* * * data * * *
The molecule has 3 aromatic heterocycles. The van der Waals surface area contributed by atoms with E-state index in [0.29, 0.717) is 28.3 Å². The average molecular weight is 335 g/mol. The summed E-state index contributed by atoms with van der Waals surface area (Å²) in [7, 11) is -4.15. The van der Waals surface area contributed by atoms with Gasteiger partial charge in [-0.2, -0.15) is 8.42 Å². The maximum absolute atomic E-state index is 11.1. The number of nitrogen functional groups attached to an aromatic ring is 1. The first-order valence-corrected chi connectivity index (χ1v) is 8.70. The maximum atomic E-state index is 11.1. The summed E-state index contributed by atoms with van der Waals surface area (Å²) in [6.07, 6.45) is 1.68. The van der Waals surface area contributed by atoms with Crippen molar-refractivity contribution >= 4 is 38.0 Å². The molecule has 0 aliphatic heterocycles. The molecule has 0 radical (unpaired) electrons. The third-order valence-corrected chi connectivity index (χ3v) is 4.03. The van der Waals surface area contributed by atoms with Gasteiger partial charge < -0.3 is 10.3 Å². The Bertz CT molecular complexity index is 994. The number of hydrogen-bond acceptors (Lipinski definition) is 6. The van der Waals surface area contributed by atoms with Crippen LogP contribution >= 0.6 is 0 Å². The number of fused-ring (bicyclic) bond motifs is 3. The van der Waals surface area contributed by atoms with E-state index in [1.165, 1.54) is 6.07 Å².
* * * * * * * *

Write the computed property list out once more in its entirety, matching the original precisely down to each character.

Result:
The molecule has 3 aromatic heterocycles. The van der Waals surface area contributed by atoms with E-state index in [0.29, 0.717) is 28.3 Å². The average molecular weight is 335 g/mol. The summed E-state index contributed by atoms with van der Waals surface area (Å²) in [7, 11) is -4.15. The van der Waals surface area contributed by atoms with Gasteiger partial charge in [-0.2, -0.15) is 8.42 Å². The maximum absolute atomic E-state index is 11.1. The number of nitrogen functional groups attached to an aromatic ring is 1. The first-order valence-corrected chi connectivity index (χ1v) is 8.70. The maximum atomic E-state index is 11.1. The summed E-state index contributed by atoms with van der Waals surface area (Å²) in [6.07, 6.45) is 1.68. The van der Waals surface area contributed by atoms with Crippen molar-refractivity contribution >= 4 is 38.0 Å². The molecule has 0 aliphatic heterocycles. The molecule has 0 radical (unpaired) electrons. The third-order valence-corrected chi connectivity index (χ3v) is 4.03. The van der Waals surface area contributed by atoms with Gasteiger partial charge < -0.3 is 10.3 Å². The Bertz CT molecular complexity index is 994. The number of hydrogen-bond acceptors (Lipinski definition) is 6. The van der Waals surface area contributed by atoms with Crippen LogP contribution >= 0.6 is 0 Å². The number of fused-ring (bicyclic) bond motifs is 3. The van der Waals surface area contributed by atoms with E-state index in [1.165, 1.54) is 6.07 Å².